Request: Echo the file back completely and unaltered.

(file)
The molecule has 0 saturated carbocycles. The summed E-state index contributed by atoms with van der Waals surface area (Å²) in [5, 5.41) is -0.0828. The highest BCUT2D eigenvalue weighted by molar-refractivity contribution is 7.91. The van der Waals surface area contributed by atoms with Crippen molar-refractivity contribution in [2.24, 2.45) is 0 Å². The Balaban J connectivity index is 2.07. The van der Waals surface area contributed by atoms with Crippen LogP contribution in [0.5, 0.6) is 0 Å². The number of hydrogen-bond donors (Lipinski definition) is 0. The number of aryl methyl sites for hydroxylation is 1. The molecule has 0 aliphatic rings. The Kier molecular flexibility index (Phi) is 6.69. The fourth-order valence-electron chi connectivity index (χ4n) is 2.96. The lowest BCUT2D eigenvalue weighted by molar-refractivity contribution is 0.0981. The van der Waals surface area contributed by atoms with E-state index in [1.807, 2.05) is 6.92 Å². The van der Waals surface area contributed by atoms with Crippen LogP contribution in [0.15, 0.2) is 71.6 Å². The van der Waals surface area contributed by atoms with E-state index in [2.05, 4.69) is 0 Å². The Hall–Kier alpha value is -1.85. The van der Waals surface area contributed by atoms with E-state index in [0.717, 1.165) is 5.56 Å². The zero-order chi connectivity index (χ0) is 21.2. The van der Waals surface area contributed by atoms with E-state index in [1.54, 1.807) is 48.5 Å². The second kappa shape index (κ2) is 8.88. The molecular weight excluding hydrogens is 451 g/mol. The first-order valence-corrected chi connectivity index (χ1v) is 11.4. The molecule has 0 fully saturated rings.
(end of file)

The molecule has 0 saturated carbocycles. The summed E-state index contributed by atoms with van der Waals surface area (Å²) in [5, 5.41) is -0.0828. The highest BCUT2D eigenvalue weighted by molar-refractivity contribution is 7.91. The van der Waals surface area contributed by atoms with Crippen molar-refractivity contribution in [2.24, 2.45) is 0 Å². The Balaban J connectivity index is 2.07. The van der Waals surface area contributed by atoms with Crippen LogP contribution in [0.5, 0.6) is 0 Å². The number of hydrogen-bond donors (Lipinski definition) is 0. The number of aryl methyl sites for hydroxylation is 1. The molecule has 0 aliphatic rings. The Kier molecular flexibility index (Phi) is 6.69. The fourth-order valence-electron chi connectivity index (χ4n) is 2.96. The lowest BCUT2D eigenvalue weighted by molar-refractivity contribution is 0.0981. The van der Waals surface area contributed by atoms with E-state index in [1.807, 2.05) is 6.92 Å². The van der Waals surface area contributed by atoms with Crippen LogP contribution in [0.15, 0.2) is 71.6 Å². The van der Waals surface area contributed by atoms with E-state index in [2.05, 4.69) is 0 Å². The Hall–Kier alpha value is -1.85. The van der Waals surface area contributed by atoms with E-state index in [0.717, 1.165) is 5.56 Å². The zero-order chi connectivity index (χ0) is 21.2. The van der Waals surface area contributed by atoms with E-state index in [1.54, 1.807) is 48.5 Å². The second kappa shape index (κ2) is 8.88. The molecular weight excluding hydrogens is 451 g/mol. The first-order valence-corrected chi connectivity index (χ1v) is 11.4. The molecule has 0 fully saturated rings.